The September issue of Sunset Magazine highlights seven of our neighborhood businesses in an article titled “Call it Etsy Ave.: A string of indie shops comes to Phinney Ridge’s Greenwood Ave.”
Author Jess Thomson and photographer Jose Mandojana highlight the “one-off boutiques” – most of them new – which have made our neighborhood home:
Assemble Gallery & Studio, 7406 Greenwood Ave. N., which offers all kinds of arts and crafts and crafty classes.
Chocolate Shoe Box, 7410 Greenwood Ave. N., which sells vegan chocolate and shoes (no, you don’t eat the shoes, they’re just made without harming animals).
Tasty, 7513 Greenwood Ave. N., a quirky art gallery with the coolest bobble head collection around.
Sasquatch Studios, 6108 Phinney Ave. N., which offers an amazing collection of hand-made clothing and art from local artists and Martha’s Vineyard.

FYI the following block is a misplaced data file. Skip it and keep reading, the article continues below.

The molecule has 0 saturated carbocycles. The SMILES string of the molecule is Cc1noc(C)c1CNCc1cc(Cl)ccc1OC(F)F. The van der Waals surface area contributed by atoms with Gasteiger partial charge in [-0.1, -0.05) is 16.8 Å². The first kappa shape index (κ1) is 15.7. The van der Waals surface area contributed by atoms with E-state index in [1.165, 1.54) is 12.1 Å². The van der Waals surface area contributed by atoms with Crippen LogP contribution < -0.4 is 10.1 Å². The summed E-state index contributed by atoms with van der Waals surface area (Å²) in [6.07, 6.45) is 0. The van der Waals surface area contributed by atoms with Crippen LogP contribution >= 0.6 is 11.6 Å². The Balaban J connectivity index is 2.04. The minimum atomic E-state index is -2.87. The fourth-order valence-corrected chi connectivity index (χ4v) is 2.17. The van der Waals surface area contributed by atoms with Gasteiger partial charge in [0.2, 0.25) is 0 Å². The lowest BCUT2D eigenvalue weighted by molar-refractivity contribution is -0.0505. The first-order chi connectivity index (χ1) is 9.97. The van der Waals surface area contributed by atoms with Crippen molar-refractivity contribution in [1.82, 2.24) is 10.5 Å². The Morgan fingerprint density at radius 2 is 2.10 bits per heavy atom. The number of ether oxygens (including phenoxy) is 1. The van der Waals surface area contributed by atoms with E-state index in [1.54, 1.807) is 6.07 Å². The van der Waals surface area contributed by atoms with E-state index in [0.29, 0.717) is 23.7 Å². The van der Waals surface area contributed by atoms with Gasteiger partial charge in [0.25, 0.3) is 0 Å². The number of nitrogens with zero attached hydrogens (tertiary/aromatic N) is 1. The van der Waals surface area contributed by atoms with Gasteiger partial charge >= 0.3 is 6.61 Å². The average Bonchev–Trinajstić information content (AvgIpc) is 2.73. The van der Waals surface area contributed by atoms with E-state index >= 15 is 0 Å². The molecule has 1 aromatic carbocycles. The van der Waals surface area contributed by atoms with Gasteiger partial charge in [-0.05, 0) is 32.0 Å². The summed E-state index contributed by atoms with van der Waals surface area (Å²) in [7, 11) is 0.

Two Birds Tattoo, 7408 Greenwood Ave. N., where the two female tattoo artists specialize in colorful custom work.
Zak & Zoe, 7400 Greenwood Ave. N., with everything your pooch could ever need or want.
Rising Stars Children’s Store, 7321 Greenwood Ave. N., which has new and consignment clothing, books, toys, and kids’ gear.
August 25th, 2010 by Doree
A free seminar downtown tonight promises to show you ways to reduce crime around your home and neighborhood through better architectural and environmental design.
The seminar is hosted by the city, Seattle Police Department, Downtown Seattle Association and the American Institute of Architects. It’s from 6:30-8:30 Wednesday in the Bertha Knight Landes room of City Hall, 600 4th Ave. in downtown Seattle.
For those who are unfamiliar with the Crime Prevention Through Environmental Design (CPTED) concept, CPTED practices encourage changes in the physical design of our buildings, streets and parks to enhance safety in communities and minimize the opportunities for crime to be committed.